But until employers feel confident enough to invest time and money on personnel development, the onus to change rests with the prospective employee rather than the employern

Start your day with The Independent, sign up for daily news emails
Life and Style
love + sex
Life and Style
Tikka Masala has been overtaken by Jalfrezi as the nation's most popular curry
food + drink
News
people
Voices
A propaganda video shows Isis forces near Tikrit
voicesAdam Walker: The Koran has violent passages, but it also has others that explicitly tells us how to interpret them
Have you tried new the Independent Digital Edition apps?
ebooks
ebooksA special investigation by Andy McSmith
Latest stories from i100
Have you tried new the Independent Digital Edition apps?
Independent Dating
and  

By clicking 'Search' you
are agreeing to our
Terms of Use.

iJobs Job Widget
iJobs Media

Recruitment Genius: Junior PHP Web Developer

£16000 - £20000 per annum: Recruitment Genius: This is a fantastic opportunity...

Guru Careers: Front End Web Developer

£35 - 40k + Benefits: Guru Careers: Our client help leading creative agencies ...

Christine McCleave: FP&A Analyst

£36,000 - £40,000: Christine McCleave: Are you looking for a new opportunity a...

Guru Careers: Web Developer / Javascript Developer

COMPETITIVE (DOE) + BENEFITS : Guru Careers: A Web Developer / Backend / HTML ...

Day In a Page

Syrian conflict is the world's first 'climate change war', say scientists, but it won't be the last one

Climate change key in Syrian conflict

And it will trigger more war in future
How I outwitted the Gestapo

How I outwitted the Gestapo

My life as a Jew in wartime Berlin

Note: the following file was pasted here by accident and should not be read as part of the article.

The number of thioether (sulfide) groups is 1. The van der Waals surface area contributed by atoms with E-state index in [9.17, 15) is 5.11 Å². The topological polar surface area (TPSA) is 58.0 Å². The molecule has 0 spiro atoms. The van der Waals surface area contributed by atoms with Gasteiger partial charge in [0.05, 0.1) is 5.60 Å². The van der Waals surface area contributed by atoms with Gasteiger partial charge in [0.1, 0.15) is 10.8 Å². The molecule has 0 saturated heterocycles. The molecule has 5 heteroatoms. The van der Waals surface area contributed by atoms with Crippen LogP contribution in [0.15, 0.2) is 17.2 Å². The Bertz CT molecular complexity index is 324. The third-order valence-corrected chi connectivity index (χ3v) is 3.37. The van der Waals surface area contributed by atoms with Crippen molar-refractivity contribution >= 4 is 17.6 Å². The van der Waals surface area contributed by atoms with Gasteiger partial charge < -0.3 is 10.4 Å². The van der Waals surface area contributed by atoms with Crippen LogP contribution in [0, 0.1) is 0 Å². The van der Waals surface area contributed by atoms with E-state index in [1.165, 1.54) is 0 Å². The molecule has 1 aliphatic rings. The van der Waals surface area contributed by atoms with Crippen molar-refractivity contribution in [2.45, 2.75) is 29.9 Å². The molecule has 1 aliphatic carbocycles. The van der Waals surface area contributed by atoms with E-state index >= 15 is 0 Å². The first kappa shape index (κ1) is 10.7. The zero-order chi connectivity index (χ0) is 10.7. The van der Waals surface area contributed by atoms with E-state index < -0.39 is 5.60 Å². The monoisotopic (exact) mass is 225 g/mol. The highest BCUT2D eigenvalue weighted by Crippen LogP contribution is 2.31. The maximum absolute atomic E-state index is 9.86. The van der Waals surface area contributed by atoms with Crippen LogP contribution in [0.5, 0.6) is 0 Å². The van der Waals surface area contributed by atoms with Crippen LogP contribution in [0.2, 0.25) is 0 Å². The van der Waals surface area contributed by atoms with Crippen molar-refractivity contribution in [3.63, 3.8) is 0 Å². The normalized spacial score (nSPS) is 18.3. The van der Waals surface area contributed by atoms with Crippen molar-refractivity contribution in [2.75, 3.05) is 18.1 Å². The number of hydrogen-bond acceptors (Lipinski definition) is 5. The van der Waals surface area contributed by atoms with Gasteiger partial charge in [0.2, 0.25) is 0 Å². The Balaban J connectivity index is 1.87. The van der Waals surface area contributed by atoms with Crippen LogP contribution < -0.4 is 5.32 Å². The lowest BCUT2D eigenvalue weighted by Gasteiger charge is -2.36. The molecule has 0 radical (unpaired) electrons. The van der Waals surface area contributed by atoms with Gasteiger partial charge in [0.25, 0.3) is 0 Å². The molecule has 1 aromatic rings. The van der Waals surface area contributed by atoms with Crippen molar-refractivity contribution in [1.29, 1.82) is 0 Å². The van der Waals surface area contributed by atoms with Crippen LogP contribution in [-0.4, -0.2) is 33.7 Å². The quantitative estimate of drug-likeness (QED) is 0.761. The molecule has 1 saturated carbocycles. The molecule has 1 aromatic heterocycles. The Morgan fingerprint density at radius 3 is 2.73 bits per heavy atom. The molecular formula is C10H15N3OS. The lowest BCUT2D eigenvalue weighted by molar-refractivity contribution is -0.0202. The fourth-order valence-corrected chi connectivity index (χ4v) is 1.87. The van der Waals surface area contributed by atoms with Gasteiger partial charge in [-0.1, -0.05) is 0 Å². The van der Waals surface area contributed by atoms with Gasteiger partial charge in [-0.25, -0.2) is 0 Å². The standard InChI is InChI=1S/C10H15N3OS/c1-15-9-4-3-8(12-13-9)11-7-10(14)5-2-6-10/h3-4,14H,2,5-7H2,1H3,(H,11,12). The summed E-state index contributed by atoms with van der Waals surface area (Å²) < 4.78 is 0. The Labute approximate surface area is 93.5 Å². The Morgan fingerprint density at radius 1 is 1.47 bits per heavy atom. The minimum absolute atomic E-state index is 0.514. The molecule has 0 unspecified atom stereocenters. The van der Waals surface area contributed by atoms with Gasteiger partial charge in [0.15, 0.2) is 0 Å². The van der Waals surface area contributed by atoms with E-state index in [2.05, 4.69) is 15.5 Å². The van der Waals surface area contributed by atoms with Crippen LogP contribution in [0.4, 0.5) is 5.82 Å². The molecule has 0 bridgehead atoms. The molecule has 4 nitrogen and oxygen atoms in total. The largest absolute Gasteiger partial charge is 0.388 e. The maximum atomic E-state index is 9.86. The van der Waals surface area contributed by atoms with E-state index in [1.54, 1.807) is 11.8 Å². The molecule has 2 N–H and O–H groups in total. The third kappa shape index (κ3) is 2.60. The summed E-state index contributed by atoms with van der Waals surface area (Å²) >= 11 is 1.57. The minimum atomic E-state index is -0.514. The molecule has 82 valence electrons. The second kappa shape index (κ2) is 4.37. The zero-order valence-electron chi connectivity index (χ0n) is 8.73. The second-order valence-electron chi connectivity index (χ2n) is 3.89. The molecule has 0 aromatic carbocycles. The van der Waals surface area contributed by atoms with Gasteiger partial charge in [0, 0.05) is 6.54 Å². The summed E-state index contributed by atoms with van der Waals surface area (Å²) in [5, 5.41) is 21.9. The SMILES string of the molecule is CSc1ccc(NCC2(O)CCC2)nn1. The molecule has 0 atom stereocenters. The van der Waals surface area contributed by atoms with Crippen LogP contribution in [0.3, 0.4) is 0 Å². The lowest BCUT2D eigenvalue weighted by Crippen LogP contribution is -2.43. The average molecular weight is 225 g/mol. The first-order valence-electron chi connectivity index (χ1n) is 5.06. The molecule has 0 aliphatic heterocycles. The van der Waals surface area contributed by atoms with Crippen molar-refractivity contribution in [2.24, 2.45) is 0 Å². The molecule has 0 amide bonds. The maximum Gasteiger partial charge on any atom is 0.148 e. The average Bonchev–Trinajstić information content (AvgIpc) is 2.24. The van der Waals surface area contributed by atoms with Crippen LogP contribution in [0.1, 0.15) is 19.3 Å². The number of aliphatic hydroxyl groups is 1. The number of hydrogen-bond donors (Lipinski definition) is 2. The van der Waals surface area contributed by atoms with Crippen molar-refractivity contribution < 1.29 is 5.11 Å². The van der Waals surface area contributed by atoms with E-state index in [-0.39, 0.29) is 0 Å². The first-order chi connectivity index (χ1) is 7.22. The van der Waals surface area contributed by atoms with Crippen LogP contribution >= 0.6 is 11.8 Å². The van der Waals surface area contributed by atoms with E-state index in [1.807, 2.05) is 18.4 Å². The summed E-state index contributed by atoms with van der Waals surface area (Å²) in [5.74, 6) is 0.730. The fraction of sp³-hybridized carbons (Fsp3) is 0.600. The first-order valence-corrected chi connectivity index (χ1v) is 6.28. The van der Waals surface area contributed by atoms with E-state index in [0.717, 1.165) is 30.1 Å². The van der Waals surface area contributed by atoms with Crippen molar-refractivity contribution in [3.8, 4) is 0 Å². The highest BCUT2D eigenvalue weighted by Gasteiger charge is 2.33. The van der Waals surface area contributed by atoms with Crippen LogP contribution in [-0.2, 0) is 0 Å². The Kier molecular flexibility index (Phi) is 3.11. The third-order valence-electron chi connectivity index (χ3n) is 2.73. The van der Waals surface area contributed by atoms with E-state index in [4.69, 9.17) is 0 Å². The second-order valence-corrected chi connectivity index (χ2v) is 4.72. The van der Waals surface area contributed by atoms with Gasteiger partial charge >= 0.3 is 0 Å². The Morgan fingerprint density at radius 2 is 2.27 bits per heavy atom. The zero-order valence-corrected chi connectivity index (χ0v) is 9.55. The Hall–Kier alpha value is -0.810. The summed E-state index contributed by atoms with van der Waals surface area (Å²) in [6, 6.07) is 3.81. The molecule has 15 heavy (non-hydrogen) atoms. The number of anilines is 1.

The nation's favourite animal revealed

The nation's favourite animal revealed

Women like cuddly creatures whilst men like creepy-crawlies
Is this the way to get young people to vote?

Getting young people to vote

From #VOTESELFISH to Bite the Ballot
Poldark star Heida Reed: 'I don't think a single bodice gets ripped'

Poldark star Heida Reed

'I don't think a single bodice gets ripped'
The difference between America and Israel? There isn’t one

The difference between America and Israel? There isn’t one

Netanyahu knows he can get away with anything in America, says Robert Fisk
Families clubbing together to build their own affordable accommodation

Do It Yourself approach to securing a new house

Community land trusts marking a new trend for taking the initiative away from developers
Head of WWF UK: We didn’t send Cameron to the Arctic to see green ideas freeze

David Nussbaum: We didn’t send Cameron to the Arctic to see green ideas freeze

The head of WWF UK remains sanguine despite the Government’s failure to live up to its pledges on the environment
Author Kazuo Ishiguro on being inspired by shoot-outs and samurai

Author Kazuo Ishiguro on being inspired by shoot-outs and samurai

Set in a mythologised 5th-century Britain, ‘The Buried Giant’ is a strange beast
With money, corruption and drugs, this monk fears Buddhism in Thailand is a ‘poisoned fruit’

Money, corruption and drugs

The monk who fears Buddhism in Thailand is a ‘poisoned fruit’
America's first slavery museum established at Django Unchained plantation - 150 years after slavery outlawed

150 years after it was outlawed...

... America's first slavery museum is established in Louisiana
Kelly Clarkson: How I snubbed Simon Cowell and become a Grammy-winning superstar

Kelly Clarkson: How I snubbed Simon Cowell and become a Grammy-winning superstar

The first 'American Idol' winner on how she manages to remain her own woman – Jane Austen fascination and all
Tony Oursler on exploring our uneasy relationship with technology with his new show

You won't believe your eyes

Tony Oursler's new show explores our uneasy relationship with technology. He's one of a growing number of artists with that preoccupation
Ian Herbert: Peter Moores must go. He should never have been brought back to fail again

Moores must go. He should never have been brought back to fail again

The England coach leaves players to find solutions - which makes you wonder where he adds value, says Ian Herbert
War with Isis: Fears that the looming battle for Mosul will unleash 'a million refugees'

The battle for Mosul will unleash 'a million refugees'

Aid agencies prepare for vast exodus following planned Iraqi offensive against the Isis-held city, reports Patrick Cockburn